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Aquino Assails Kidnapers, Urges Military to 'Act Decisively'

July 16, 1986|MARK FINEMAN | Times Staff Writer

MANILA — The kidnaping of an American missionary and 10 Filipino nuns threatened Tuesday to become a test of strength between Muslim rebels and the government of President Corazon Aquino.

Aquino denounced as blackmail the kidnapers' demand for 2 million pesos ($100,000) in ransom and challenged her military to bring law and order "once and for all" to the southern island of Mindanao.

"It is the army's turn to act decisively," Aquino said in a statement. "This festering problem has gone too far and too long. The government cannot be blackmailed, nor will it adopt a policy of appeasement toward kidnapers who have abused the military's attitude of tolerance."

Aquino demanded that the military "settle once and for all Lanao's problem of warlordism and banditry," a reference to Lanao del Sur province, where the kidnapings took place. She said the kidnapings are "a great disservice to our people . . . ostensibly to attain political ends."

Muslims Ask Autonomy

Earlier, Defense Minister Juan Ponce Enrile reported to the president that the Muslim rebels who abducted the Rev. Brian Lawrence, 30, of Madison, Wis., and 10 Carmelite nuns are demanding that, in addition to the ransom, the government grant full autonomy to the Muslims on Mindanao.

Enrile said the rebels' demands were delivered to the government Tuesday morning by the son of a Muslim officer who had deserted from the Philippine army. Enrile identified the officer as one of the leaders of the armed group that seized the priest and the nuns in two separate incidents Saturday night in Marawi, the spiritual center for the Philippines' 5 million Muslims. It is about 500 miles south of Manila.

Enrile said the kidnapers' leaders are commanders of the Moro National Liberation Front, an armed movement that in the mid-1970s waged a war of secession against the government of President Ferdinand E. Marcos.

The war, one of the bloodiest in the history of this overwhelmingly Catholic nation, cost an estimated 50,000 Christian and Muslim lives. Afterward, most of the rebel leaders became close allies of Marcos, who in 1976 signed a peace treaty, the Tripoli Accord, that granted the Muslims far-reaching autonomy in Muslim-majority regions of Mindanao.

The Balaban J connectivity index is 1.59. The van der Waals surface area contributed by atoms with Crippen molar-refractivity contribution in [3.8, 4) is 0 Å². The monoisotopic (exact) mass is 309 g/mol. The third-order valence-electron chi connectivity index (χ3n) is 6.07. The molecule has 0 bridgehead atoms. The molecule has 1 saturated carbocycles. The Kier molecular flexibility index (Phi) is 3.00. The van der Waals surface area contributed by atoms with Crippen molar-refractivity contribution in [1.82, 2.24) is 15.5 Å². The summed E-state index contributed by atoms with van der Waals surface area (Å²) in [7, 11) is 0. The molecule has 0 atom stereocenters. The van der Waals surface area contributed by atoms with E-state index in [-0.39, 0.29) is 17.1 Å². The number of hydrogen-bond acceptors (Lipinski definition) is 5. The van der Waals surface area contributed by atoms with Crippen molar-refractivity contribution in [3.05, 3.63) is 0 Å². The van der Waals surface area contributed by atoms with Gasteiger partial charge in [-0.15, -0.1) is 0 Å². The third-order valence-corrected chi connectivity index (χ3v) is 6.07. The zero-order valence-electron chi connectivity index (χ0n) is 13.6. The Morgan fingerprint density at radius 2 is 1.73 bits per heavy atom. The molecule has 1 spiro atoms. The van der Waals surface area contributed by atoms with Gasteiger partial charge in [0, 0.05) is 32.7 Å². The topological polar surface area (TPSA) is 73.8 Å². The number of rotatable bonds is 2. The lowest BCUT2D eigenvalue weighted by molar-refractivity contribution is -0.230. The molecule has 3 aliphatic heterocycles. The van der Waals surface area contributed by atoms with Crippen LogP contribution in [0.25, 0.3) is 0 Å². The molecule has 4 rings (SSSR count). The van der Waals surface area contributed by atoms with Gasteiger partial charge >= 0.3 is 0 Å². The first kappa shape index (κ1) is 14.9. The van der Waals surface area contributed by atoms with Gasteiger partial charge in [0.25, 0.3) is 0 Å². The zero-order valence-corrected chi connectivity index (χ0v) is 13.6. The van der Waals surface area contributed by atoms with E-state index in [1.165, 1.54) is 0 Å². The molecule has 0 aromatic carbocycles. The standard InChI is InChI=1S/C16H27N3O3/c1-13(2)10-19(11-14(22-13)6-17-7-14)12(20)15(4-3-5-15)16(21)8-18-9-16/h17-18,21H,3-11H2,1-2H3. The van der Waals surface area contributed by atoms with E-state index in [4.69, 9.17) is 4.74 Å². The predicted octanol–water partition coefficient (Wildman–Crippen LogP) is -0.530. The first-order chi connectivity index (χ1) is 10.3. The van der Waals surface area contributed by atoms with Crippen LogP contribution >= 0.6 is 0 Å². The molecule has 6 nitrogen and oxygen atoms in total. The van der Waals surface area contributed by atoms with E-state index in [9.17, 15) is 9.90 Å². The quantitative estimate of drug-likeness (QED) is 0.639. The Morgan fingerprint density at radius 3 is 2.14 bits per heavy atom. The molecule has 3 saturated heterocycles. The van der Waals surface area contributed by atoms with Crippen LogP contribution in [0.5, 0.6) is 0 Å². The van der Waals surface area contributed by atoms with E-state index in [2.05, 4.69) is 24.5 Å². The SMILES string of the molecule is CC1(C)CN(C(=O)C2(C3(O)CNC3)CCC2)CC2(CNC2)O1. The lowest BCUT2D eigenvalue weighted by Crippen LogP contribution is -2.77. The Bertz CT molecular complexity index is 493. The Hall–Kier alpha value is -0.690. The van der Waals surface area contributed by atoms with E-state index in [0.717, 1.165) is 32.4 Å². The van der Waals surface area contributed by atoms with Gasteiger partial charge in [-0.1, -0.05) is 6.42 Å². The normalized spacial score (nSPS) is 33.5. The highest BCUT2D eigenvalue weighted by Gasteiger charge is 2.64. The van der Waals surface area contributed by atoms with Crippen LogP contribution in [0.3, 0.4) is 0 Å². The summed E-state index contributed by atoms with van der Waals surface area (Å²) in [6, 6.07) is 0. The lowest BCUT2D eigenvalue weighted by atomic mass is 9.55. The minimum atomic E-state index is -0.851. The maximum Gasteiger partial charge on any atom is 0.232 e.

Want Accord Carried Out

The rebel leaders, most of whom have remained fiercely loyal to Marcos even though he was driven from office in February, are now demanding full implementation of the Tripoli Accord, so called because it was signed in the capital of Libya.

Marcos granted political autonomy to the Muslims in 13 provinces of western Mindanao and on the island of Palawan, but neither he nor Aquino has permitted the Muslim leaders to form an autonomous Islamic army, as provided for in the agreement.

Marcos did allow several of the Muslim leaders to maintain private personal armies, but Aquino has asked the army to disarm and neutralize them.

The kidnapers demanded that a commission drafting a new Philippine constitution include provisions for both military and political autonomy for Muslims--a proposal Enrile has publicly opposed.

Earlier Tuesday, an army colonel in the area said he thought that the priest and the nuns would be released within 24 hours, but a Defense Ministry source said, "That's a bit optimistic."

In Four Groups

Military officers in the area said the victims are believed to have been separated into four groups to discourage any rescue attempt.

In his report to the president, Enrile said that Lawrence, a non-denominational priest who was working as a missionary at a university in Marawi, was kidnaped because the Muslim rebels were angry with local officials for failing to pay 20,000 pesos ($1,000) they had promised as ransom in an earlier kidnaping.

Enrile said the military has determined that the former Lanao del Sur governor, pro-Marcos Muslim Princess Tarhata Lucman, agreed to pay the ransom in exchange for the release of Father Michel de Gigord, a French priest. He said that De Gigord was freed June 25, after 20 days in captivity, and that the government agreed not to disclose the identities of the kidnapers or the details of the priest's release.

Several pro-Marcos politicians speculated that the kidnapings are an attempt by the Marcos forces to embarrass and weaken Aquino as she tries to bring stability to the country.

Lawrence is the third foreigner kidnaped by Muslim rebels in Mindanao this year, the eighth in the past eight years. All have been freed unharmed, and most without any ransom being paid. But all have been held for at least 15 days.

The rebels have also kidnaped dozens of local Filipino officials, and in recent months their leaders have threatened to escalate both the kidnapings and their attacks against the government and military in an effort to pressure Aquino into giving them greater autonomy than Marcos promised.

Complicating the government's problem in the area is the presence of several armed splinter groups that have broken off from the Moro National Liberation Front. It was one such group, Enrile said Tuesday, that abducted the priest and the nuns. He said this group is known as the "Barracudas."

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